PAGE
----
The effect of the amendment is to stay the proceedings the director-general began in January for two years. If the provisions of the Bill are brought into force before the two years expire, the proceedings are automatically discontinued. If for any reason there is a delay in implementation, then the proceedings resume. That takes care of the point made by the previous speaker. I argue that the amendments are modest, but extremely important. I do not see why my noble friend the Minister should not accept them and look again at the whole situation.

Baroness Miller of Hendon: My Lords, I was pleased to add my name to those of other noble Lords proposing this amendment. With the permission of the House I should like to reminisce for a few moments about my experience in this area when I was chairman of the Barnet Family Health Services Authority. We wanted then to extend the advice and help given to customers on health matters, primarily to help the consumer, but also to relieve the general practitioners and avoid their time being wasted unnecessarily, and also to enhance the professionalism of the pharmacists.

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To that end we launched--as I said at Second Reading--a High Street Health project whereby pharmacies gave up a small part of their selling shelf space in order to create a private area where they gave free advice to customers. It resulted in the saving of a great deal of time and effort for local GPs. It won support not only in our area, but was also used as a pilot in numerous other parts of the country. Of the 6 million people every day who go to pharmacists, 1 million of them do so for their prescriptions. We know that 70 per cent. of customers show their loyalty by going to their regular pharmacist who, having the patient's medication records available, is in the best position to advise the patient.

Buying over-the-counter medication is not like buying cut-price beans or any other consumer product. The consumer cannot obtain advice from a supermarket shelf. I believe that the Secretary of State for Health knows that. Apart from the many statements that he has made in the other place, only as recently as last Monday he said at the Pharmaceutical Services Negotiating Committee's dinner that he wanted to see the role of the community pharmacist extended. He hoped that pharmacists would encourage people to use self-medication where it was appropriate. He wanted to see new and extended roles for the pharmacist in primary care.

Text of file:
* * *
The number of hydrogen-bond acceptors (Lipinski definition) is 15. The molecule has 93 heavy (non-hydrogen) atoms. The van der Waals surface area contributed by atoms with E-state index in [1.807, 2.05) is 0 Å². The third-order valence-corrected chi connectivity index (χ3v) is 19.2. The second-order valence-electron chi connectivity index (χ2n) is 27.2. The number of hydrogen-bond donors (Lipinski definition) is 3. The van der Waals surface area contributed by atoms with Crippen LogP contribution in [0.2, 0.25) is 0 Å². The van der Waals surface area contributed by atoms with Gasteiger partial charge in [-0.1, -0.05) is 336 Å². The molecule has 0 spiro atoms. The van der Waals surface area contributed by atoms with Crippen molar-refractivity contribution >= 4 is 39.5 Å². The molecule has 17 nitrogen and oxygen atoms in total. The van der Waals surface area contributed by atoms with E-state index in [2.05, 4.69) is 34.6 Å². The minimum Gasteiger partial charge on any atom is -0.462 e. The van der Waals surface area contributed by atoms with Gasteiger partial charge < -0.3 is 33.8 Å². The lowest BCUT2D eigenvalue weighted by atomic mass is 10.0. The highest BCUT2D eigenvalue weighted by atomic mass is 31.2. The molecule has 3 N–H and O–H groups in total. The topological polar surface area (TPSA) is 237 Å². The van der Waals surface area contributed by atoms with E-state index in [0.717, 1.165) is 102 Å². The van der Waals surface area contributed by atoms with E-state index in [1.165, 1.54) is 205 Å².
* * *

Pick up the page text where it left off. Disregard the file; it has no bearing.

If resale price maintenance on over-the-counter products is removed, that simply cannot happen. Removing resale price maintenance will result in around 3,000 of the barely viable pharmacists disappearing. Many more may disappear as well. I note what my noble friend Lady O'Cathain and the noble Lord, Lord Jacobs, said last week about nobody speaking for the consumers. Let me say that the Consumers' Association sent out solid press releases and briefs. The bottom line of all that is that unless there are pharmacies in the high street, the sick, the poor and the vulnerable will not be able to go anywhere for advice.

I understand the Minister's concern relating to competition and pricing. I understand that very well because I served on the Monopolies and Mergers Commission before I was privileged to enter your Lordships' House. But cost in matters such as this is a bad criterion. This is not a matter of competition; it is a matter of the health of the nation. With all the passion that I can muster I ask the Minister to see if he can go some way to accepting the amendment or, alternatively, that other noble Lords will follow us into the Division Lobby.

Lord Walton of Detchant: My Lords, I support the amendment, but with slight hesitation. In general terms, like the noble Baroness, Lady O'Cathain, I am opposed to restrictive trade practices and believe in the benefits of competition in our society. Having said that, and having listened in particular to the speech of the noble Baroness, Lady Miller, I too heard the speech by the Secretary of State for Health on Monday when he gave his support to the role of the community pharmacist.

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It is clear that the medical profession and the profession of pharmacy have been having extended discussions over the course of the past year or two in the hope of extending the role of the community pharmacist in giving advice and in persuading people--where appropriate--to buy over-the-counter medicines in order to treat illnesses which do not require the attention of a skilled medical practitioner. I have been persuaded by all the arguments I have heard and read that if this issue is not resolved in favour of the community pharmacists there is a serious danger that many small pharmacies in villages and in the countryside will be forced out of business because of undercutting by the supermarkets and the major chains. I accept wholly what the noble Baroness, Lady O'Cathain, said about the book agreement and the dire consequences which were suggested when that agreement was withdrawn. But pharmacists are in a very different position. We need a period of lengthy reflection before resale price maintenance for over-the-counter medicines is withdrawn. For that reason I strongly support the amendment.

4 p.m.

Lord Campbell of Alloway: My Lords, I support this amendment. I am not concerned with the interests of pharmacists. I am not concerned with the Consumers' Association. There has been far too much heavy lobbying. I am not concerned with the interests of the great supermarkets. I am concerned with the interests of those about whom the noble Lord, Lord Walton, has just spoken. It is their interests with which your Lordships should be concerned. After all, I do not suppose that any of us are members of the Consumers' Association but we are all consumers. Let us concentrate, not on these trade associations, but on the interests of the people in the country.